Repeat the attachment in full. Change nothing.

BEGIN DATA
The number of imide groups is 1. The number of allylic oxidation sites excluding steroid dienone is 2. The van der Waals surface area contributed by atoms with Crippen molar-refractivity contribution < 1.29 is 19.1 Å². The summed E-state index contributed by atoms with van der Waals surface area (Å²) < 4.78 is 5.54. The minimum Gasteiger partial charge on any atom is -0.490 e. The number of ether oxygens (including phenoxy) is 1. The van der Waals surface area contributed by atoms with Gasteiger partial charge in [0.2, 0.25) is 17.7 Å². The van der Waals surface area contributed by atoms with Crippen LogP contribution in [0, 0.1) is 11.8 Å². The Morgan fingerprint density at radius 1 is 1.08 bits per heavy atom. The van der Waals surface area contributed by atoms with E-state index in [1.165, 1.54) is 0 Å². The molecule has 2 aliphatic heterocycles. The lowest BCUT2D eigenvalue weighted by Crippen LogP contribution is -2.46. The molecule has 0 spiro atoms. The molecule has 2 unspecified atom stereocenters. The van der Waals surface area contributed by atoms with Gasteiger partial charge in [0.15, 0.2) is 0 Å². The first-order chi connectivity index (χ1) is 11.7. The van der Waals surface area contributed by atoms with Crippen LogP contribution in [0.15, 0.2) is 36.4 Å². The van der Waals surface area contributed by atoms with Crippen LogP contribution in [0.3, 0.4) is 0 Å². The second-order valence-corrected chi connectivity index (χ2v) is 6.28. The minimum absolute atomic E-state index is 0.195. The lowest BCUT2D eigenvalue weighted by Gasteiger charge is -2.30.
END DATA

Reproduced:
The number of imide groups is 1. The number of allylic oxidation sites excluding steroid dienone is 2. The van der Waals surface area contributed by atoms with Crippen molar-refractivity contribution < 1.29 is 19.1 Å². The summed E-state index contributed by atoms with van der Waals surface area (Å²) < 4.78 is 5.54. The minimum Gasteiger partial charge on any atom is -0.490 e. The number of ether oxygens (including phenoxy) is 1. The van der Waals surface area contributed by atoms with Gasteiger partial charge in [0.2, 0.25) is 17.7 Å². The van der Waals surface area contributed by atoms with Crippen LogP contribution in [0, 0.1) is 11.8 Å². The Morgan fingerprint density at radius 1 is 1.08 bits per heavy atom. The van der Waals surface area contributed by atoms with E-state index in [1.165, 1.54) is 0 Å². The molecule has 2 aliphatic heterocycles. The lowest BCUT2D eigenvalue weighted by Crippen LogP contribution is -2.46. The molecule has 0 spiro atoms. The molecule has 2 unspecified atom stereocenters. The van der Waals surface area contributed by atoms with Gasteiger partial charge in [0.15, 0.2) is 0 Å². The first-order chi connectivity index (χ1) is 11.7. The van der Waals surface area contributed by atoms with Crippen LogP contribution in [0.15, 0.2) is 36.4 Å². The van der Waals surface area contributed by atoms with Crippen LogP contribution in [0.3, 0.4) is 0 Å². The second-order valence-corrected chi connectivity index (χ2v) is 6.28. The minimum absolute atomic E-state index is 0.195. The lowest BCUT2D eigenvalue weighted by Gasteiger charge is -2.30.